(CNSNews.com) – In a statement issued Wednesday after the Justice Department announced that former FBI Director Robert Mueller III would take over the FBI investigation of Russian efforts to influence the 2016 presidential election (“and related matters”), some Democrats applauded, but others called Mueller’s appointment as special counsel “a first step.”

They want a bipartisan, independent commission to do the investigation.

“A special prosecutor is the first step, but it cannot be the last,” House Minority Leader Nancy Pelosi (D-Calif.) said in a written statement.

She continued:

Director Mueller will still be in the chain of command under the Trump-appointed leadership of the Justice Department.  He cannot take the place of a truly independent, outside commission that is completely free from the Trump Administration’s meddling.  A special prosecutor does not negate the need for vigorous Congressional investigations either.

The question also remains: will Mueller’s investigation include President Trump’s attempt to intervene in the investigation of Michael Flynn?  The American people have a right to the truth, free from the Trump Justice Department’s efforts to silence it.

On the positive side, Pelosi called Mueller “a respected public servant of the highest integrity.”

She also said Democrats are “pleased” the Justice Department “has answered Congressional Democrats’ calls for a special prosecutor,” and she said the Trump administration must ensure Mueller “will have the resources and independence he needs to execute this critical investigation.”

Senate Minority leader Chuck Schumer (D-N.Y.) tweeted: “A special counsel is very much needed in this situation and Deputy Attorney General Rosenstein has done the right thing.”

Rosenstein – heavily criticized by Democrats for his role in the firing of FBI Director James Comey – said he decided “it is in the public interest” for him to appoint a special counsel to look into all things Russia and Trump.

“My decision is not a finding that crimes have been committed or that any prosecution is warranted,” Rosenstein said. “I have made no such determination.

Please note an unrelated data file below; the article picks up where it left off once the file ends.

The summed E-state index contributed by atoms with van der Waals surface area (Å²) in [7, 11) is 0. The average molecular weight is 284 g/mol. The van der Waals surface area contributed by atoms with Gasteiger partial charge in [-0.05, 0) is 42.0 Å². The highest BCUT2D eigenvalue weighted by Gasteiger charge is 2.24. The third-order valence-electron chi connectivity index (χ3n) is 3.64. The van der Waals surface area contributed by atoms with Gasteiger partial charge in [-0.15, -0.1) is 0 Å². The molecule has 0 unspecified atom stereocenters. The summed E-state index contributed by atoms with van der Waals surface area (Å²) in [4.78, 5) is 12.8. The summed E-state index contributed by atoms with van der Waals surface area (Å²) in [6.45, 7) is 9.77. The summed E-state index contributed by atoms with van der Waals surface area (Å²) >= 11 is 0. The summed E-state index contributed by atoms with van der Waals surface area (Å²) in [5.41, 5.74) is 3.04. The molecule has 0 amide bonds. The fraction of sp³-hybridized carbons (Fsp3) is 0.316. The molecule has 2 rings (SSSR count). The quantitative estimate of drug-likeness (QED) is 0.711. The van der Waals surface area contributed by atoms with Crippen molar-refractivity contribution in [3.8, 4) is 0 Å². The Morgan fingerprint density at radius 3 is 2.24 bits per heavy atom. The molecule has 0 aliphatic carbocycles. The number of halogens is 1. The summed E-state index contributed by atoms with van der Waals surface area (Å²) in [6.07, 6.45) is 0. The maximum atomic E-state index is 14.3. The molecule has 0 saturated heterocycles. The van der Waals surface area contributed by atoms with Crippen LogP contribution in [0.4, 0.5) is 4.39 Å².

“What I have determined is that based upon the unique circumstances, the public interest requires me to place this investigation under the authority of a person who exercises a degree of independence from the normal chain of command.”

Mueller will resign from his private law firm to avoid any conflicts of interest with firm clients or attorneys.

Democrat National Committee Chairman Tom Perez said the Justice Department’s decision to appoint a special prosecutor “underscores the seriousness of the Russia investigation.”

“Despite the best efforts of Donald Trump and Congressional Republicans to hide the truth, millions of Americans have raised their voices in an effort to protect our democracy. But this fight isn’t over,” Perez continued. “President Trump has already made it his mission to end this investigation. That’s why we must remain vigilant against any attempt to interfere with justice. Republicans should listen to the American people and join Democrats in creating an independent commission.”

On the Republican side, Sen. Mitch McConnell (R-Ky.) did not support Democrat calls for an independent commission or special counsel, saying congressional committees should first reach their conclusions.

“The decision by the Deputy Attorney General to appoint former FBI Director Robert Mueller as a special counsel confirms that the investigation into Russian intervention into our election will continue, as stated last week by Acting FBI Director Andrew McCabe,” McConnell said in a statement.

“The Senate Select Committee on Intelligence will also continue its investigation into this matter,” he added.

House Speaker Paul Ryan (R-Wis.) sounded slightly more positive:

“My priority has been to ensure thorough and independent investigations are allowed to follow the facts wherever they may lead. That is what we’ve been doing here in the House.

“The addition of Robert Mueller as special counsel is consistent with this goal, and I welcome his role at the Department of Justice. The important ongoing bipartisan investigation in the House will also continue.”

Rep. Jason Chaffetz (R-Utah), the head of the House Oversight and Government Reform Committee, said he doesn’t think there is any need so far for a special prosecutor, but if there is going to be one, “it doesn’t get any better than Robert Mueller.”

“His credentials are impeccable,” Chaffetz told Fox News’s Tucker Carlson Wednesday night. “He served in the Bush administration, the Obama administration. No, he is unassailable in terms of his credentials, his background…he’s in the latter part of his career, he has nothing to prove, he’s been silent politically.”

But still, Chaffetz questioned the need to appoint a special prosecutor:

“I have not seen any evidence of actual collusion. Where is the actual crime that they think they need a special prosecutor to prosecute? I just – I haven’t seen it. There’s been a lot of flailing, but that flailing started before January 20th.”

Chaffetz has said he will subpoena notes reportedly taken by Comey following a conversation where President Trump asked Comey to drop the federal investigation into Michael Flynn, according to The New York Times.